YouGov have conducted the first poll of the Labour leadership contest, and given the good track record of similar polls in the past, it now looks pretty likely that the Corbyn project is about to come to an abrupt end unless something dramatic changes.
Sir Keir Starmer 31%
Rebecca Long-Bailey 20%
Jess Phillips 11%
Clive Lewis 7%
Yvette Cooper 7%
Emily Thornberry 6%
Lisa Nandy 5%
Sir Keir Starmer 61%
Rebecca Long-Bailey 39%
If the Corbynites were being rational, they'd thank their lucky stars that they've been given advance warning of Long-Bailey's impending defeat while there's still time to find a different champion. But I'm not sure they're nimble enough for that. They'll probably convince themselves that the poll is wrong or that they can somehow overcome the odds by signing up enough Corbynite registered supporters. If so, they're in denial - Long-Bailey isn't going to inspire people, and certainly not after she came out in favour of the potential use of nuclear weapons.
Why was she the chosen one in the first place? It may simply be that John McDonnell and those around him calculated that the Labour selectorate would be looking for a woman as their next leader, and that the best-placed female candidate would therefore stand an excellent chance. But I don't think it really works like that. Even in a progressive party, members vote on the basis of the candidates in front of them. They don't vote for a gender. In spite of the catastrophic mistake Lib Dem members made in electing Jo Swinson, I don't believe they chose her because she would be the party's first female leader - I think they (wrongly) reckoned that she had something.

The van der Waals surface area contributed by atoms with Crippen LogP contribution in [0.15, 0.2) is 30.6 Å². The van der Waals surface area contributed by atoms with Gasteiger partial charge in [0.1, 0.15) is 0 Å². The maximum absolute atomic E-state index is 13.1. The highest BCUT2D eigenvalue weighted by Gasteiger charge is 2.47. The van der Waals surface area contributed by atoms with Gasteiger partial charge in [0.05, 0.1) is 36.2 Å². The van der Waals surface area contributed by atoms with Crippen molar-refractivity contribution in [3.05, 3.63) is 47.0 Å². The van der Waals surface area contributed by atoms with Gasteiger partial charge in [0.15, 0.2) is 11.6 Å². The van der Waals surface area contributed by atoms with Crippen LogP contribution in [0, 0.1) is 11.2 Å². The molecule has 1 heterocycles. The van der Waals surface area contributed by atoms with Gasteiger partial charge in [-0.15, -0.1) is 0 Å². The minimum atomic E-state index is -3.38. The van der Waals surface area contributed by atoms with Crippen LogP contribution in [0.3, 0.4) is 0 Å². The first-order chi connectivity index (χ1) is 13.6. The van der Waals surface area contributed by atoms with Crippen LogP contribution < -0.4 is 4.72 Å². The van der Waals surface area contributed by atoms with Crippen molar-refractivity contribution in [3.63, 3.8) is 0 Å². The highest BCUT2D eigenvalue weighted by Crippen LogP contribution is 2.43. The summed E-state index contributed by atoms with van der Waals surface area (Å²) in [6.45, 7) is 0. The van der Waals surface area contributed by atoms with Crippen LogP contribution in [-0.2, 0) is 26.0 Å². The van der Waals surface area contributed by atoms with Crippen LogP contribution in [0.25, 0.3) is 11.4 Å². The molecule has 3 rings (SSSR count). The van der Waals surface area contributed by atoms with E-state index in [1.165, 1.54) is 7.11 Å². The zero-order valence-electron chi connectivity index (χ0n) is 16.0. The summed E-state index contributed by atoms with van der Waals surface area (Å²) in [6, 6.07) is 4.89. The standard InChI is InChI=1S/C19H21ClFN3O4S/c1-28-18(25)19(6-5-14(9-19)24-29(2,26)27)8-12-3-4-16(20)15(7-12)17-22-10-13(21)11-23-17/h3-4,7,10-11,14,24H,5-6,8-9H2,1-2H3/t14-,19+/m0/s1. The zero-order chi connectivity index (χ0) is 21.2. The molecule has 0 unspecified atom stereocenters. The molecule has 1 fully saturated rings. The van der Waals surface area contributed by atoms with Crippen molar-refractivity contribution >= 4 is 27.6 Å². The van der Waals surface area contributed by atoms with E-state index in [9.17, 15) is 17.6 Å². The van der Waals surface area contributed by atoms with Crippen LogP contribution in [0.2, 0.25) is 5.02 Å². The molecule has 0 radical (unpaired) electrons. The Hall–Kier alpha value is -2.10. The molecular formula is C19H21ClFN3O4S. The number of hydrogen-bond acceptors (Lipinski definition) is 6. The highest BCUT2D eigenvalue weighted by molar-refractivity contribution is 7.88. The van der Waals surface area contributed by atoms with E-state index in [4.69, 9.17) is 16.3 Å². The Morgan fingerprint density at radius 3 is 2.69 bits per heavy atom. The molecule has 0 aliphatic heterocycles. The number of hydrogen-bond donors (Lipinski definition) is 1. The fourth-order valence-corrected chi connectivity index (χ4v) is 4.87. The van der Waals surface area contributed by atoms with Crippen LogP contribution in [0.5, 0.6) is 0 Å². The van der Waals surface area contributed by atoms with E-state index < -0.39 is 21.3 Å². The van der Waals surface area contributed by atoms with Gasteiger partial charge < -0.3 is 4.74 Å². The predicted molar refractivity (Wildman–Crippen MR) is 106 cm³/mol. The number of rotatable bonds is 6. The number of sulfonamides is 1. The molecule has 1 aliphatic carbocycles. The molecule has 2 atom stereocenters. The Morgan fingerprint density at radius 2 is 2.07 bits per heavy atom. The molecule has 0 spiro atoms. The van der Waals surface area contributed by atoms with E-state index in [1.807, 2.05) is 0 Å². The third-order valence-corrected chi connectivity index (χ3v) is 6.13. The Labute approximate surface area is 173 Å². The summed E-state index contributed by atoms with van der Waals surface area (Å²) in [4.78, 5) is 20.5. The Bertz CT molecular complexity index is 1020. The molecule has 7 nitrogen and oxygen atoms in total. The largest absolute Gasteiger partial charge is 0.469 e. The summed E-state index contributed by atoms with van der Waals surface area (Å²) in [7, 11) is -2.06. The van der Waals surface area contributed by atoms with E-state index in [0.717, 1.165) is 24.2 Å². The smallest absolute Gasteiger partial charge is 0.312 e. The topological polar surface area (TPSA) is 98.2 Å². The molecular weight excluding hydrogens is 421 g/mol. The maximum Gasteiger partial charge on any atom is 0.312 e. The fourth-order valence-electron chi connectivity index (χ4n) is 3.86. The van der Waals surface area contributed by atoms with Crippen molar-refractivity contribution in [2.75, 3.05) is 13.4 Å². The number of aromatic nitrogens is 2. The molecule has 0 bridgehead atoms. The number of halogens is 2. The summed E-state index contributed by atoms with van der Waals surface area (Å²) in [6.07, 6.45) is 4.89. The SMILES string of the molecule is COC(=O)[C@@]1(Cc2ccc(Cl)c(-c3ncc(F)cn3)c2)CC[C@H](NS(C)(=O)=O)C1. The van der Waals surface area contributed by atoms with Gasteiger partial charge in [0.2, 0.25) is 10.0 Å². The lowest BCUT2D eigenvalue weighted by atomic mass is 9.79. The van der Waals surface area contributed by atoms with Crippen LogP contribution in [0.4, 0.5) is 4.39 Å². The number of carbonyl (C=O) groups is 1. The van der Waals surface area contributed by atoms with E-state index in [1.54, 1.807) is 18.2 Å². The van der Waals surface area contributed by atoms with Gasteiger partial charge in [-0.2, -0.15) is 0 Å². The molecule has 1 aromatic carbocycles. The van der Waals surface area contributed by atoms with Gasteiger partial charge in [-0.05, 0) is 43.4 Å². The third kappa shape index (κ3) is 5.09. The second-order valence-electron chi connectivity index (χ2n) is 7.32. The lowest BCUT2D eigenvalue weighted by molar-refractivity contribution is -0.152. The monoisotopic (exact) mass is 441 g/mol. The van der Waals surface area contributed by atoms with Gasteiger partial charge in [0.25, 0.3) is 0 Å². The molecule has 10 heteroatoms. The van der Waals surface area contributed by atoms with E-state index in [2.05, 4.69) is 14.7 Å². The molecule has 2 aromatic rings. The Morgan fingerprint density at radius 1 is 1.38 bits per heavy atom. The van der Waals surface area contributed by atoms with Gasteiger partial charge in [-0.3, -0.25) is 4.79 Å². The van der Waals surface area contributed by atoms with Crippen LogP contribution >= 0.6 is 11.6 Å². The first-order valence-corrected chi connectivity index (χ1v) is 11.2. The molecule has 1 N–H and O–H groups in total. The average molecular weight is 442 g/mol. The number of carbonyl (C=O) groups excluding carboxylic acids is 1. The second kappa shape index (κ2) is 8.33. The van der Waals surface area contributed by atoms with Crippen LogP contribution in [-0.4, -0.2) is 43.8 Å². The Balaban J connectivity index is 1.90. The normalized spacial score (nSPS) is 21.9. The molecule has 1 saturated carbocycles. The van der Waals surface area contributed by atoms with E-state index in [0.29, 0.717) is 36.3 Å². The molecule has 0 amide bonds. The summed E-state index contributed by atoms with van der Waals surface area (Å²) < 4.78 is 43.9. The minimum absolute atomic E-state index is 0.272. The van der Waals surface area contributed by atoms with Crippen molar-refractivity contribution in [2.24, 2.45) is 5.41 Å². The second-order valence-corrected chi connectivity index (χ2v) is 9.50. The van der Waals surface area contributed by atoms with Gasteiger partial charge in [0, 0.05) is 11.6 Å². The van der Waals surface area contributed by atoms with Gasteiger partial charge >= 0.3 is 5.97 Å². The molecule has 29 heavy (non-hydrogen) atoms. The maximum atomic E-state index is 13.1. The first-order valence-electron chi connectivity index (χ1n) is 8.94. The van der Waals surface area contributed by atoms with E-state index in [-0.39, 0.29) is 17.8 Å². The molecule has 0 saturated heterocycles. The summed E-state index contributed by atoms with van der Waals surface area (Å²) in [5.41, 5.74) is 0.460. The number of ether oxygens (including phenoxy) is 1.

What would a credible Plan B for the Corbynites look like? I can only think of a couple of options -
1) John McDonnell replaces Long-Bailey as the standard bearer. And they would have to be ruthless and make it a straight replacement, because the nominations system ensures there will be a maximum of one Corbynite candidate on the ballot paper. It would be the equivalent of Alex Salmond jumping into the SNP leadership race at the last minute in 2004, after it became clear that his protégé Nicola Sturgeon was unlikely to defeat Roseanna Cunningham. Although McDonnell has two obvious disadvantages (his age and his role in the 2019 defeat), he's very well known and has a big personality, and it's certainly possible to imagine him beating Starmer in a run-off.
2) The Corbynites swing behind Clive Lewis. That may be an odd thing to suggest given that Lewis is well below Long-Bailey in the poll, but I would guess that's because the true believers are currently going with Long-Bailey as the leadership's favoured choice. If Lewis became the leading left-wing candidate, he's charismatic enough to have a chance against Starmer.
But the likelihood is that the Corbynites will stubbornly stick with Long-Bailey, and will consequently go down to a needless defeat.